• 783 Grant St Eugene, OR 97402 extension.oregonstate.edu/lane LC 731 Sheet Mulch - Lasagna CompostingSheet composting is an ancient technique that has many practical applications today. Also referred to as lasagnacomposting or sheet mulching, sheet composting is a cold composting method that has been used by people around theworld for generations. It is an excellent way to convert grass to vegetable beds, create new or enlarge perennial borders,improve soil and soil structure, and recycle organic material at home. As with all compost, sheet composting needscarbon, nitrogen, oxygen, and water in proper proportions to break down the organic materials into a good growingmedium.To build any good compost you need to plan ahead. Sheet composting is best started several months before you want touse the planting area. Fall is an excellent time to sheet compost as the material breaks down slowly over the winter and isready for planting in the spring. But a bed may be started any time materials are available. The basic technique involvesplacing alternate layers of carbon materials and nitrogen materials directly onto the soil. (Note: Layers should be fairlyequal to allow for even decomposition. One inch is recommended although deeper layers can be used.) There are several advantages to sheet composting It is an easy and uncomplicated method of composting. It can be done a little at a time as materials are available. It can be done on a large or small scale. It can be used to improve soil or add to existing beds and borders. It is an easy way to expand a garden with a minimum amount of equipment, material and time.1. Begin by mowing or scalping grass or other vegetation down to the lowest possible level to the length and width you would like the finished bed to become. Three feet wide is a good width as this allows the center of the bed to be reached from either side. This may also be done directly in a constructed raised bed.2. Make sure there is good drainage by ‘popping” or loosening the soil underneath the bed with a spading fork.3. Remove any pernicious or persistent weeds such as blackberry, bindweed, morning glory or quackgrass. Sheet composting may not smother these weeds.4. Cover the ground with 4-6 overlapping layers of newspaper or cardboard (carbon material that smothers the grass and weeds underneath by preventing light from allowing photosynthesis of the plants.)5. Wet the newspaper or cardboard thoroughly and cover with a one-inch layer of a nitrogen source such as manure.6. Top the nitrogen with an inch of leaves, straw, bark or other carbon material.7. Add an inch layer of nitrogen; kitchen scraps, green produce scraps, manures or fresh green weeds (minus the seed heads) or a combination of all.8. Cover with another layer of carbon material; straw, shredded paper, leaves, dryer lint, etc.9. Continue to add alternating layers of carbon and nitrogen until the final height is reached (18 inches to three feet.)10. Continue to add alternating layers of carbon and nitrogen, as materials are available. As the material decomposes more layers may be added always ending with a carbon layer. This is the “blanket” that discourages flies from laying eggs on exposed nitrogen material, such as kitchen scraps. The height of a bed may vary depending on the amount of material and when the bed will be planted. Generally speaking the greater the volume of material the longer it will take for decomposition to take place. The final layer may be covered with overlapping burlap coffee sacks to keep the materials neat and in place. The burlap will gradually decompose over time but may be removed when planting the bed.11. If a pile becomes too wet, cover it with a sheet of black plastic loosely weighted down at the sides. This will help to warm the pile and encourage faster decomposition. This will also help prevent nutrients leaching during heavy rains.Sheet composting is a slow process. There is little or no heat reaction from the microorganisms to speed the processalong. A sheet compost bed may take 6-months or longer to decompose sufficiently to allow for planting. A bed is“finished” and ready for planting when the layers have decomposed to the point that the original materials are no longer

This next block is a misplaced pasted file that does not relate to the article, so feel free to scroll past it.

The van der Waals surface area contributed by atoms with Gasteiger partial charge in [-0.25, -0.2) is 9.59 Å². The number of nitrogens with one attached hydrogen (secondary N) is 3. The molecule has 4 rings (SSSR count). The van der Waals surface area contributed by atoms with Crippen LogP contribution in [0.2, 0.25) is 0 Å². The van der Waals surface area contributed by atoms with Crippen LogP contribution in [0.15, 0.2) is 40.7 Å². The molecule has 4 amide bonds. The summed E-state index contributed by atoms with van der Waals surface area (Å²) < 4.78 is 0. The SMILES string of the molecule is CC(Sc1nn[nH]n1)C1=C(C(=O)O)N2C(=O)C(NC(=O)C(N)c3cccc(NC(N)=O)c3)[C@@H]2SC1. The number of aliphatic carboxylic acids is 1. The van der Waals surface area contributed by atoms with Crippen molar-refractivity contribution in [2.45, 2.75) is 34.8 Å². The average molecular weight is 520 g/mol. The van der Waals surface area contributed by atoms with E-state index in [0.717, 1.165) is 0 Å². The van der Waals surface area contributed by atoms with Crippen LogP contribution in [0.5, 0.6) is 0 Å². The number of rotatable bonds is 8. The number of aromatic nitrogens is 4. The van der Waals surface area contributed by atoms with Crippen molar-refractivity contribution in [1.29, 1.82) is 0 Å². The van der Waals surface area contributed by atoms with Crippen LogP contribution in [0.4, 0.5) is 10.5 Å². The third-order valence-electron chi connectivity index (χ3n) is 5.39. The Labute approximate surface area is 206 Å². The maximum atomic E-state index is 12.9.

• recognizable and it looks and smells like fresh earth. Or you can get plants started by sifting a 2-3 inch layer of compost orgarden soil on top of the newly formed bed and plant directly into the lasagna garden.The following are commonly used materials for sheet mulch/lasagna gardening. Almost any garden debris may be used.Nitrogen sources Carbon SourcesUsed coffee grounds Vegetable scraps Sawdust Peat mossComposted manures Fresh grass clippings Leaves Newspaper/cardboardAlfalfa pellets Cottonseed meal Corn stalks StrawFresh weeds, no seeds Soybean meal/blood meal Pine needles Wood ChipsCosts to build a raised bed sheet mulch/lasagna compost garden: $35 for wood (untreated fir) and screws, and about $15for the cloche. Six mil plastic with clips for covering the PVC pipe will cost about $20. Photos courtesy of Anne DonahueBox materials:Two pieces 2”x12”x12’ untreated firOne-piece 2”x12”x8’ (cut in half)One-piece 4”x4”x8’ (cut four 11 ½ inch lengths for corner braces)40 - 2½ inch galvanized wood screws (ten per corner)Cloche materialsSeven pieces of ten-foot ½“ PVC pipeOne piece of ten-foot roll galvanized plumbers metal stripping to attach PVC to sideboards every two feet28 one-inch roofing nailsTools neededHammerDrill, drill bit to pre-drill holes, Phillips drill bit for screwsTape measure (to evenly space PVC)Slide/level/square (to make sure the bed is level and square)Steps Have the lumber store cut wood for you. Screw together corner braces and 4 foot 2” x12”. Add on 12 - foot 2” x12”. Easy method: Lay newspaper on the grass where the bed is to go. Fill with leaves, coffee grounds, grass clippings and straw in layers. Top with 4-6 inches of garden soil and plant. More labor intensive method: Dig out sod under area to be covered by the bed. Cover the bare soil with wood chips or overlapping newspaper. Turn sod upside down to form the first layer in the bed. Cover with two sheets of newspaper, and layer with coffee grounds, leaves and other material. Add lime and organic fertilizer on top of this level. Top with 4 inches of garden soil or good compost and plant.Information provided by OSU Extension Service - Lane County Compost Specialists. The Compost Specialist program isa cooperative program between the City of Eugene, OR and the OSU Extension Service - Lane County CompostSpecialists and the Master GardenerTM program – Lane County.April 2009Oregon State University Extension Service offers educational programs, activities, and materials—without discrimination based on race, color, religion, sex, sexualorientation, national origin, age, marital status—as required by Title VI of the Civil Rights Act of 1964, Title IX of the Education Amendments of 1972, andSection 504 of the Rehabilitation Act of 1973. Oregon State University Extension Service is an Equal Opportunity Employer.